Shunting Yard Algorithm

Get Shunting Yard Algorithm essential facts below. View Videos or join the Shunting Yard Algorithm discussion. Add Shunting Yard Algorithm to your PopFlock.com topic list for future reference or share this resource on social media.

## A simple conversion

## Graphical illustration

## The algorithm in detail

## Detailed example

## See also

## External links

This article uses material from the Wikipedia page available here. It is released under the Creative Commons Attribution-Share-Alike License 3.0.

Shunting Yard Algorithm

This article includes a list of references, related reading or external links, but its sources remain unclear because it lacks inline citations. (August 2013) (Learn how and when to remove this template message) |

In computer science, the **shunting-yard algorithm** is a method for parsing mathematical expressions specified in infix notation. It can produce either a postfix notation string, also known as Reverse Polish notation (RPN), or an abstract syntax tree (AST). The algorithm was invented by Edsger Dijkstra and named the "shunting yard" algorithm because its operation resembles that of a railroad shunting yard. Dijkstra first described the Shunting Yard Algorithm in the Mathematisch Centrum report MR 34/61.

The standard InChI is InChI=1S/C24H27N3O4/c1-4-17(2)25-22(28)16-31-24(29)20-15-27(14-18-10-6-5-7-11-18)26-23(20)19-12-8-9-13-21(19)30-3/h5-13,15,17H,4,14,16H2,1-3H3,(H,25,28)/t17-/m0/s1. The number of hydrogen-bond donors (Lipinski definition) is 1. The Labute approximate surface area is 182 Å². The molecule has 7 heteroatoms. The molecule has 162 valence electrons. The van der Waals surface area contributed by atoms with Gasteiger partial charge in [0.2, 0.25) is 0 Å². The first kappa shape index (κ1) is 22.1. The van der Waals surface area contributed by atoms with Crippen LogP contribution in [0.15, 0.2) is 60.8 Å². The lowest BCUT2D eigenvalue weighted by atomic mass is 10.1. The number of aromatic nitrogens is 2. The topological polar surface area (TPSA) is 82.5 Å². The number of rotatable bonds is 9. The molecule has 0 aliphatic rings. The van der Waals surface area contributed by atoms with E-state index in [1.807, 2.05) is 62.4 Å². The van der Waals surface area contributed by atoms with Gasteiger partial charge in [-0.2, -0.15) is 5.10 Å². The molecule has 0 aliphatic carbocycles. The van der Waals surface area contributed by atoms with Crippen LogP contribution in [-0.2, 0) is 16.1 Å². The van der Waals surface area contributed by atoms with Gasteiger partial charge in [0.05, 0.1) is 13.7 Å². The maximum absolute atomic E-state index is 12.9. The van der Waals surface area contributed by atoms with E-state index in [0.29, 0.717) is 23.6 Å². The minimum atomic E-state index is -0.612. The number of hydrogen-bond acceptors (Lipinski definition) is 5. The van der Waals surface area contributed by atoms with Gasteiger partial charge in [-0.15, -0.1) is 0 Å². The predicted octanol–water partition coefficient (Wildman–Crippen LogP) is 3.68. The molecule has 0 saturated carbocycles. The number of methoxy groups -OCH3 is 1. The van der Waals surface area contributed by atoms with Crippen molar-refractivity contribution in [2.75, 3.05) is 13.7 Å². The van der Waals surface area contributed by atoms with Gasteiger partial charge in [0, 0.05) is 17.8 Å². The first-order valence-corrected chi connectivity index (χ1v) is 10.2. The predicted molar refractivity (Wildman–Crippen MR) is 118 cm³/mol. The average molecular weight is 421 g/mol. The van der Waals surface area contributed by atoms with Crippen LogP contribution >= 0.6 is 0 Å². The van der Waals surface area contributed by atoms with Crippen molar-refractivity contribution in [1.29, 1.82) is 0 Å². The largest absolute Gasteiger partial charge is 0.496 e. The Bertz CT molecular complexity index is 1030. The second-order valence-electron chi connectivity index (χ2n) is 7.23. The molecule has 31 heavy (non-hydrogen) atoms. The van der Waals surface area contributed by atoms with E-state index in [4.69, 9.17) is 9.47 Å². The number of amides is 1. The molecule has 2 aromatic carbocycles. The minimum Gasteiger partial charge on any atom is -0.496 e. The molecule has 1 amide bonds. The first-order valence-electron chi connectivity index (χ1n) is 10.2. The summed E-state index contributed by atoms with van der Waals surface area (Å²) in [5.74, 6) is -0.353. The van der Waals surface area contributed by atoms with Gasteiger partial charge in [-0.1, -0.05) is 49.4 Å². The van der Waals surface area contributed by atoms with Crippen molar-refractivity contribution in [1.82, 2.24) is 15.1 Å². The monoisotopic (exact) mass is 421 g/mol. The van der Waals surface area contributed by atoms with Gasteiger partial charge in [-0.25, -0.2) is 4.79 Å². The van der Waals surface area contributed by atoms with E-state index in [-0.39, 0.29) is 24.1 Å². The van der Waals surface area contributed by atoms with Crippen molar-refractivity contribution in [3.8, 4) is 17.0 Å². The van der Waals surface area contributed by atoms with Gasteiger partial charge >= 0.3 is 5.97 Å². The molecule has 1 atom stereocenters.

Like the evaluation of RPN, the shunting yard algorithm is stack-based. Infix expressions are the form of mathematical notation most people are used to, for instance or . For the conversion there are two text variables (strings), the input and the output. There is also a stack that holds operators not yet added to the output queue. To convert, the program reads each symbol in order and does something based on that symbol. The result for the above examples would be (in Reverse Polish notation) and , respectively.

The shunting-yard algorithm was later generalized into operator-precedence parsing.

- Input:
- Push 3 to the output queue (whenever a number is read it is pushed to the output)
- Push + (or its ID) onto the operator stack
- Push 4 to the output queue
- After reading the expression, pop the operators off the stack and add them to the output.
- In this case there is only one, "+".

- Output:

This already shows a couple of rules:

- All numbers are pushed to the output when they are read.
- At the end of reading the expression, pop all operators off the stack and onto the output.

Graphical illustration of algorithm, using a three-way railroad junction. The input is processed one symbol at a time: if a variable or number is found, it is copied directly to the output a), c), e), h). If the symbol is an operator, it is pushed onto the operator stack b), d), f). If the operator's precedence is lower than that of the operators at the top of the stack or the precedents are equal and the operator is left associative, then that operator is popped off the stack and added to the output g). Finally, any remaining operators are popped off the stack and added to the output i).